I don't know if this helps, but it works for me, and is a real method I give some thought to.Oh, and lots of tequila.

      1 Reply
      1. re: streetgourmetla

        I'm with streetgourmetla. I've had a problem only twice in the 43 years I've been traveling in Mexico. In San Blas in the mid '60s I got a nasty case of food poisoning but that was because there was a terrible storm and the electricity was out for a couple of days. Restaurants continued to serve "fresh" fish that was not refrigerated (no electricity) and I was foolish enough to eat the fish. BAD idea. I also got a very minor case of the turistas once in P√°tzcuaro (in the early '70s). But that's it.

        I don't think of myself as having a very efficient/effective immune system, but I eat anything and everything in Mexico and I take no particular hygiene precautions. I could be lucky or have acquired some immunity to Mexican bacteria, but I don't think so. In my experience, I believe most tourists who get gastrointestinal problems in Mexico are suffering from mild or severe food poisoning as the result of eating spoiled food or food that has not been properly cooked or food that has not been refrigerated or food that should be served hot and has been unheated for many hours before being warmed up and served, etc.--essentially what streetgourmetla is talking about.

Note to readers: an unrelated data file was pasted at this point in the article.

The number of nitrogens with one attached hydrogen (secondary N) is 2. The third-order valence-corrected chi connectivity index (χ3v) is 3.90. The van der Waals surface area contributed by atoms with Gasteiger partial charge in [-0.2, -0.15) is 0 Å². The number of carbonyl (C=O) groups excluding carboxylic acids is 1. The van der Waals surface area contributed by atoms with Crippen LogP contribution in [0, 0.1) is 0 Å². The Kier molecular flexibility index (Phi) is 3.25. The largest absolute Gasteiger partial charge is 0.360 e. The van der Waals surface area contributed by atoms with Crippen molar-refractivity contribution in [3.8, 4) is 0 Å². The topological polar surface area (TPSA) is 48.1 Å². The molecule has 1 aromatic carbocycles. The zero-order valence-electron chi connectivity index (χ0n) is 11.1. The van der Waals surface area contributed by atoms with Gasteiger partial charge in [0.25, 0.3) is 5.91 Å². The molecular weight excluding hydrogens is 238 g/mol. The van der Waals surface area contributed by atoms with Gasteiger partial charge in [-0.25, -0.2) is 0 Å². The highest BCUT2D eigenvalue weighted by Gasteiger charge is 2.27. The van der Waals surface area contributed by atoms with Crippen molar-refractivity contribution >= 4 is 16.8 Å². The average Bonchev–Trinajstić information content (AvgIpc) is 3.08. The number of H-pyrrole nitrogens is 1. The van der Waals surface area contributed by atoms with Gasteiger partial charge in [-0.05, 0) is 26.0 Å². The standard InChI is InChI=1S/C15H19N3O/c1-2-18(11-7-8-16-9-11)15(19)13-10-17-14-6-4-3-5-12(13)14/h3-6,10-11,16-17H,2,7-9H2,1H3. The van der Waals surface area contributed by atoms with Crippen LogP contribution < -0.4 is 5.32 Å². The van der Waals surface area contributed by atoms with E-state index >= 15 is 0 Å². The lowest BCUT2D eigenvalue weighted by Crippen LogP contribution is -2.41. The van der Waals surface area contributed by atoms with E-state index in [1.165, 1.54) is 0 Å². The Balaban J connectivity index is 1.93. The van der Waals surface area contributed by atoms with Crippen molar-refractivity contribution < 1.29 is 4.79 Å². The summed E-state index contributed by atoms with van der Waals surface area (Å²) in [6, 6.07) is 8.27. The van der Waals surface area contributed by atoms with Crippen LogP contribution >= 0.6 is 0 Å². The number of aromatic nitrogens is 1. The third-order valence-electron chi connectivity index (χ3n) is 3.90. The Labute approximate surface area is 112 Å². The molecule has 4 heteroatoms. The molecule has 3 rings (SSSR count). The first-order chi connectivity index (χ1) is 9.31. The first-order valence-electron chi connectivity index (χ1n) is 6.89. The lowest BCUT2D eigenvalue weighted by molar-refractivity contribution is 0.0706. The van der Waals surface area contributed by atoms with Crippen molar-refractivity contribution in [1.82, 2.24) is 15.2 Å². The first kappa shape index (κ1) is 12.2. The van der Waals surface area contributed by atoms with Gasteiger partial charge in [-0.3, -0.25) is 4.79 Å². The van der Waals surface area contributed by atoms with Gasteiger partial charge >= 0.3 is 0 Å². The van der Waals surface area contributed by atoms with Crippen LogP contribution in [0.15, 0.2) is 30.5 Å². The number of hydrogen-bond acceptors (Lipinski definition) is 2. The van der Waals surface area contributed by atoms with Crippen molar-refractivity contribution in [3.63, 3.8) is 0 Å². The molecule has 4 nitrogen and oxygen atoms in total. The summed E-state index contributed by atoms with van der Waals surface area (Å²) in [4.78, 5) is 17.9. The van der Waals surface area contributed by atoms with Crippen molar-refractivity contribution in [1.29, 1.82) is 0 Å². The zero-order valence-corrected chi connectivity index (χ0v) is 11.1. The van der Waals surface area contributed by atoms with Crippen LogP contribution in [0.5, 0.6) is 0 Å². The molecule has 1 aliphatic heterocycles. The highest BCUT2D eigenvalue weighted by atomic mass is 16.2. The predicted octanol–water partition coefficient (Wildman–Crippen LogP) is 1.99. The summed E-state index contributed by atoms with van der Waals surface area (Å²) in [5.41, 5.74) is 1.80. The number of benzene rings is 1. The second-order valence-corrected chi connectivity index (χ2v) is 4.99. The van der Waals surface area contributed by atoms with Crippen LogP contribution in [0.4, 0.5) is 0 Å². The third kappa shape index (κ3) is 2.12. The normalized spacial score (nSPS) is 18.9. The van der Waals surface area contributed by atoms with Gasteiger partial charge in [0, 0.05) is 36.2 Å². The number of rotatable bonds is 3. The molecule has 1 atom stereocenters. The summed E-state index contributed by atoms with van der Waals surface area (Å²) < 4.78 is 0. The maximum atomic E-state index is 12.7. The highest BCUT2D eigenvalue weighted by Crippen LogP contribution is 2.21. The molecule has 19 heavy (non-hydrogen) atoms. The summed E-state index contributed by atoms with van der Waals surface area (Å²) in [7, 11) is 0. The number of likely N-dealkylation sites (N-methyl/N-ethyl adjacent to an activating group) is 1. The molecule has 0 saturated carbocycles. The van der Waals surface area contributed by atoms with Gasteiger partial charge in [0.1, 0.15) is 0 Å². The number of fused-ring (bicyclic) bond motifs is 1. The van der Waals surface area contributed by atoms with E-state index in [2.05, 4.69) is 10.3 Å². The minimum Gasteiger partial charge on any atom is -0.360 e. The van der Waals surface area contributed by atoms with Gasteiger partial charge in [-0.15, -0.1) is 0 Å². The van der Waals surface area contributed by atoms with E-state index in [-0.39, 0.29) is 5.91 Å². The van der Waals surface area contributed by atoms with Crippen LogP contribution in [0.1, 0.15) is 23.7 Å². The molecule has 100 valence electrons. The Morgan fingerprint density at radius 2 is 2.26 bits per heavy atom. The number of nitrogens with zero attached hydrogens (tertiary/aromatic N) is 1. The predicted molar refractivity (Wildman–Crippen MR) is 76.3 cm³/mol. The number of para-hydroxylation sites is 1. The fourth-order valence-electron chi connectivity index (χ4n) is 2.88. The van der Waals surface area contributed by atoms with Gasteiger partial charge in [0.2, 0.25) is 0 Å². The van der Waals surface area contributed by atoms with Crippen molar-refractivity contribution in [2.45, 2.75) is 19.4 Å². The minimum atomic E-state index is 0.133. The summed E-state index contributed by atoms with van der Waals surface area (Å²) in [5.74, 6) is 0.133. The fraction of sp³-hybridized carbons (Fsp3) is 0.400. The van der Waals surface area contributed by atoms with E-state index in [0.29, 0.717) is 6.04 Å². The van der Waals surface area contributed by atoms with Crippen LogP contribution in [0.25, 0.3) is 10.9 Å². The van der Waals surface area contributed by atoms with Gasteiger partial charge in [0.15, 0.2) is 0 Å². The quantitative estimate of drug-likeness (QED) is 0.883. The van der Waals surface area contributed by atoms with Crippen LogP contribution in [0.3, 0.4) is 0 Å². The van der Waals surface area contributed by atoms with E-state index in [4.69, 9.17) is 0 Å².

With regard to food preparers: If they don't practice good hygiene when handling food I would worry more about getting Hep A than the turistas. Seems to me everyone should be immunized against Hep A. Take a 2-shot series of the vaccine and you're immune for the rest of your life.

        I'm sure this post doesn't really help you, but it's all I have to offer. I'd encourage you to keep trying Mexican food, but if you continue to get sick you may have to travel elsewhere. And speaking of that, do you have the same problems when you eat the food in other foreign countries (Central/South America, Mediterranean countries, Asia or Africa, etc.)?